Second, it should decrement a 8 bit counter every 5 ms unless it is already 0, and then light the LED if the counter is non-zero after the decrement, and turn it off if the counter is 0. The rest of the system does not drive the LED line directly. It only writes a value to the counter, and the interrupt routine upates the LED on the next 5 ms clock tick accordingly. To turn the LED off, you write 0 to the counter. To turn it on for 800 ms, you write 160 to the counter. The rest happens by interrupt magic, as if by technology.

2 - The rest of the logic is handled by a main event loop. Such a loop never goes down a rathole, like your code when the LED is lit. Instead, you break the task down into small simple events that can be handle instantaneously. This may require a few flags indicating overal system operating state. Each event is then checked and handled in isolation, and such handling is "quick". The main event loop just runs in a loop checking for each event that it might need to handle, then goes back and does it all again. Actually, I usually add a small wrinkle, which is to jump back to the main event loop after actually handling a event (as apposed to finding the conditions not met and not handling it). This means your events have priorities, with higher priority the earlier a event is checked in the loop.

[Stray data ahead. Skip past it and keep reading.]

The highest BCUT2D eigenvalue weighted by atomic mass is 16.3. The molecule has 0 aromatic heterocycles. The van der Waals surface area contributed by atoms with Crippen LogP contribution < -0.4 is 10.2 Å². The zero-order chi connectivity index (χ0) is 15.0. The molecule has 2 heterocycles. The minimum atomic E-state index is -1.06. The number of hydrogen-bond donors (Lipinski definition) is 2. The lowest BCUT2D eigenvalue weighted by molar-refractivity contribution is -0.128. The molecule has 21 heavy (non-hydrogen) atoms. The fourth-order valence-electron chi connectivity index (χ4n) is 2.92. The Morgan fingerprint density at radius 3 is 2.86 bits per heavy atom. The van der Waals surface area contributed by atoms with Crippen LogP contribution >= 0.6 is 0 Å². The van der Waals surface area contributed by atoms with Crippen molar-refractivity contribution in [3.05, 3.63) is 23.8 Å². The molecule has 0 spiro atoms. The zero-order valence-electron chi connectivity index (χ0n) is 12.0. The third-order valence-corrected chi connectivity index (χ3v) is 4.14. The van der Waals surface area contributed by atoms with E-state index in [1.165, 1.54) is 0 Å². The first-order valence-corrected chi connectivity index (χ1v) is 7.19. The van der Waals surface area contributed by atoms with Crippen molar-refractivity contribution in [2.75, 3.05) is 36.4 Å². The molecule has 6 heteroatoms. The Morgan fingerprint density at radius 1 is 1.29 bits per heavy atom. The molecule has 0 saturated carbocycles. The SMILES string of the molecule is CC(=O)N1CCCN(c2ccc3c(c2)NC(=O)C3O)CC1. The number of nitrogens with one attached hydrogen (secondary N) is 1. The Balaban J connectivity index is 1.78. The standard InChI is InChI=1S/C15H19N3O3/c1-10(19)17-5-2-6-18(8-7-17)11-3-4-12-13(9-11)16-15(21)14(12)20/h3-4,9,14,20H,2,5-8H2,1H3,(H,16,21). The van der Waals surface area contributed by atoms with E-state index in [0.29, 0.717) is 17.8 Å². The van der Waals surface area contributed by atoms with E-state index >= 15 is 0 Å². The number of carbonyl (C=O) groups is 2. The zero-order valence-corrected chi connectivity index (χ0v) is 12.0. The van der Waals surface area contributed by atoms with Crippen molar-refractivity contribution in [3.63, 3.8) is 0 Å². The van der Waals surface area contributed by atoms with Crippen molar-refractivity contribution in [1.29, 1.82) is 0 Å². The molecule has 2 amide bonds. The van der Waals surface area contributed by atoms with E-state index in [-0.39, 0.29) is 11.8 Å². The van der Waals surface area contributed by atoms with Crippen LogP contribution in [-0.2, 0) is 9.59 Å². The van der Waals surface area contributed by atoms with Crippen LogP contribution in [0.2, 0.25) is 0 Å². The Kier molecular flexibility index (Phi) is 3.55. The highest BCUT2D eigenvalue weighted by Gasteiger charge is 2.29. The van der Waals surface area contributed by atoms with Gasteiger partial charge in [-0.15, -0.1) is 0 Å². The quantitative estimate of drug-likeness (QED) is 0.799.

For example, the condition for one event is (LED on) and (button pressed). In that case, turn the LED off and clear the flag that says the LED is on.

This overall firmware architecture (clock tick interrupt and main event loop) is very worth learning and creating some template code to start other PIC projects with in the future. It is also a good mental exercise to break seamingly long tasks into a small set of immediately executable events. This is how a small PIC can appear to be doing various things independently but at the same time.
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Re: some help/advice with a program with 16F1789

Postby stef_r » Sun Aug 17, 2014 6:52 am

Tom Maier wrote:This company offers FREE tutorials on assembly language programming and it is written for beginners.
http://www.gooligum.com.au/tutorials.html


Ha, that's a good one!
I allready was familiar with these tutorials and honestly, I find them very great and usefull!
I even have bought the complete series of them! (I was amazed by how little money they ask for such good material!)

Since my only previous experience with PIC programming was the PICBasic language, I'm all new with assembler but these tutorials do work great for me.
(As I come along and finisch a working lesson, I try to alter the program and see what it does; change some timing delays, try something else, etc..)
This way I hope to get a grounded understanding on how these Enhanced Mid-Range devices really work.